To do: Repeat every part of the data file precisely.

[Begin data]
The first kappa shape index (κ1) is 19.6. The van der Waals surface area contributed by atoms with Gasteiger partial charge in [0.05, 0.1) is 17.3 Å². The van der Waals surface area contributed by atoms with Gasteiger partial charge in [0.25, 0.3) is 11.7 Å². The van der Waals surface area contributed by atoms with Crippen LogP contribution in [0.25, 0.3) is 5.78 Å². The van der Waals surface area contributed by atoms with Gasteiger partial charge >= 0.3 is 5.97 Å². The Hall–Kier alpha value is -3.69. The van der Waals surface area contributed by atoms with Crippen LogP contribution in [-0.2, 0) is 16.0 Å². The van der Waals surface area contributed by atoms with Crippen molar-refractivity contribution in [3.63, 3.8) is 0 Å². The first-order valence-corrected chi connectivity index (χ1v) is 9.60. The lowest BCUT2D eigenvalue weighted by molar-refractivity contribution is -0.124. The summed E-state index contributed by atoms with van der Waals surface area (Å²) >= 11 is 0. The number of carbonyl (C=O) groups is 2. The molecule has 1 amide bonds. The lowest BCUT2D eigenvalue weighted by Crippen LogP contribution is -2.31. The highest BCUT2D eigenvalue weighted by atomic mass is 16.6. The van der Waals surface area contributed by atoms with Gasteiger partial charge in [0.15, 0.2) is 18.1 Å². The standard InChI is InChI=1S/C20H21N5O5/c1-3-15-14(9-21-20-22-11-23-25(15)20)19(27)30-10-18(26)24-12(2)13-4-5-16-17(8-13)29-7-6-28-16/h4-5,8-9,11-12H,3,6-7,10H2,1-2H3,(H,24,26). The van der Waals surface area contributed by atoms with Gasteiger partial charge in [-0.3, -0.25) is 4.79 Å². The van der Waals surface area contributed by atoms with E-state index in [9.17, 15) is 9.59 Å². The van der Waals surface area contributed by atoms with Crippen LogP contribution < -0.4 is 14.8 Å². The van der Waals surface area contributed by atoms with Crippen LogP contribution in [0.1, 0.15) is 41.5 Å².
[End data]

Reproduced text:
The first kappa shape index (κ1) is 19.6. The van der Waals surface area contributed by atoms with Gasteiger partial charge in [0.05, 0.1) is 17.3 Å². The van der Waals surface area contributed by atoms with Gasteiger partial charge in [0.25, 0.3) is 11.7 Å². The van der Waals surface area contributed by atoms with Crippen LogP contribution in [0.25, 0.3) is 5.78 Å². The van der Waals surface area contributed by atoms with Gasteiger partial charge >= 0.3 is 5.97 Å². The Hall–Kier alpha value is -3.69. The van der Waals surface area contributed by atoms with Crippen LogP contribution in [-0.2, 0) is 16.0 Å². The van der Waals surface area contributed by atoms with Crippen molar-refractivity contribution in [3.63, 3.8) is 0 Å². The first-order valence-corrected chi connectivity index (χ1v) is 9.60. The lowest BCUT2D eigenvalue weighted by molar-refractivity contribution is -0.124. The summed E-state index contributed by atoms with van der Waals surface area (Å²) >= 11 is 0. The number of carbonyl (C=O) groups is 2. The molecule has 1 amide bonds. The lowest BCUT2D eigenvalue weighted by Crippen LogP contribution is -2.31. The highest BCUT2D eigenvalue weighted by atomic mass is 16.6. The van der Waals surface area contributed by atoms with Gasteiger partial charge in [0.15, 0.2) is 18.1 Å². The standard InChI is InChI=1S/C20H21N5O5/c1-3-15-14(9-21-20-22-11-23-25(15)20)19(27)30-10-18(26)24-12(2)13-4-5-16-17(8-13)29-7-6-28-16/h4-5,8-9,11-12H,3,6-7,10H2,1-2H3,(H,24,26). The van der Waals surface area contributed by atoms with Gasteiger partial charge in [-0.3, -0.25) is 4.79 Å². The van der Waals surface area contributed by atoms with E-state index in [9.17, 15) is 9.59 Å². The van der Waals surface area contributed by atoms with Crippen LogP contribution < -0.4 is 14.8 Å². The van der Waals surface area contributed by atoms with Crippen LogP contribution in [0.1, 0.15) is 41.5 Å².